IN A LEGAL TEA POT - By Gordon R. MacKenzie
When Hurricane Hazel's warm moist air came in contact with a Canadian
cold front in October 1954, record rainfall drenched Toronto and
surrounding areas causing the worst flooding in 200 years.
Albert and Annie Topliss were victims of the disaster. They had
no will, but Albert had two life insurance policies and Annie was
named beneficiary. It was unclear who survived the other and the
Ontario Court of Appeal had to decide who was entitled to the insurance
proceeds (Re: Topliss and Topliss).
Ontario's Insurance Act presumes the beneficiary died first in a
common disaster. The insurance proceeds therefore passed to Albert's
estate to be distributed in accordance with the old Devolution of
Ironically, the court ruled Annie survived Albert for the purposes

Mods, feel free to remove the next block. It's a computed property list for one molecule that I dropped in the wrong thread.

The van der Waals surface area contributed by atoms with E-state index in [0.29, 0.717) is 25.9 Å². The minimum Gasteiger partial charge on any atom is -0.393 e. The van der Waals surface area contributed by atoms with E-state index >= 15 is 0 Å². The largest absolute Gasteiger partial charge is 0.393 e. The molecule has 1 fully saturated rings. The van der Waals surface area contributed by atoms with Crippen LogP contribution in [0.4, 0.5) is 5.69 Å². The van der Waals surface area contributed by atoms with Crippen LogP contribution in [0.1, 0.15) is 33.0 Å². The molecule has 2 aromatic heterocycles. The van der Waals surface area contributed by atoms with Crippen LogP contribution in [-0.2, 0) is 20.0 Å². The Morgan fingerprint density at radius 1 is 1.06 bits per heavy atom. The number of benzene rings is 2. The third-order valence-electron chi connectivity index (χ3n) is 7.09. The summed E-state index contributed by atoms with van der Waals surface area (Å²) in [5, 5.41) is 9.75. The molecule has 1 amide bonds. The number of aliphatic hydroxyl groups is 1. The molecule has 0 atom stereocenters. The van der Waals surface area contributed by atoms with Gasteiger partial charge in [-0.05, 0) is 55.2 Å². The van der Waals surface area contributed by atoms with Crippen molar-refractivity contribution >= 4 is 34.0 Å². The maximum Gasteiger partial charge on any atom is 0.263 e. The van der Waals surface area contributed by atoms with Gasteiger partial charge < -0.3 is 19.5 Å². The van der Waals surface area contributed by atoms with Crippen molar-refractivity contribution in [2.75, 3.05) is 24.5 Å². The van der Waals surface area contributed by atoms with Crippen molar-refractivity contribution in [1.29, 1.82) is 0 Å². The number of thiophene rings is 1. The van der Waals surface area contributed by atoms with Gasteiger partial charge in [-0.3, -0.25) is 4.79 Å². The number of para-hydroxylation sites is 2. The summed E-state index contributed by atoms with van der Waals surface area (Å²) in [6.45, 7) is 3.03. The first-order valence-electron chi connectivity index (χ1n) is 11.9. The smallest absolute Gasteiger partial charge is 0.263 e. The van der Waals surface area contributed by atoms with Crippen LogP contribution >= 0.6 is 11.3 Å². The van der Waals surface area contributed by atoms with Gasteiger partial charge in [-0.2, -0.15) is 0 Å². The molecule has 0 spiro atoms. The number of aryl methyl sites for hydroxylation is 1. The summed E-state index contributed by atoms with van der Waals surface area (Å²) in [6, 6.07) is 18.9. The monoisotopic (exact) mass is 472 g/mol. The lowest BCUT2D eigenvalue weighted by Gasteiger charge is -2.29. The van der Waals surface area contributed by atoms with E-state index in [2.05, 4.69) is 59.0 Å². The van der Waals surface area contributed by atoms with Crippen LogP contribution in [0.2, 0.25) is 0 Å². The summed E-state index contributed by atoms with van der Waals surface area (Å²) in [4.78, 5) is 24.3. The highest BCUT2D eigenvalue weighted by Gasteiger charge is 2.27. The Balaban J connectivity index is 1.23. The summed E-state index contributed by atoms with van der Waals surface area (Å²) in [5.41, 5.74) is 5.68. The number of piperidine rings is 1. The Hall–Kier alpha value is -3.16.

of his estate. The Survivorship Act applied to estates and it said
the younger shall be deemed to survive the older, where it is unclear
who survived the other.
While Annie's estate was not entitled to the entire proceeds of
the life insurance as beneficiary, it did collect part of them as
Annie was Albert's younger surviving spouse. The law has since changed.
These days, Annie's estate would receive nothing, as Albert's property
would be distributed as though he had survived her and hers would
be distributed as though she survived him.
No one knows what the future holds, but making a will can ensure
your property is given to who you want, not to who the law decides.
This article is presented as general information only and is
not to be relied on as legal advice. You should contact your lawyer
to see how the law applies to your circumstances before any action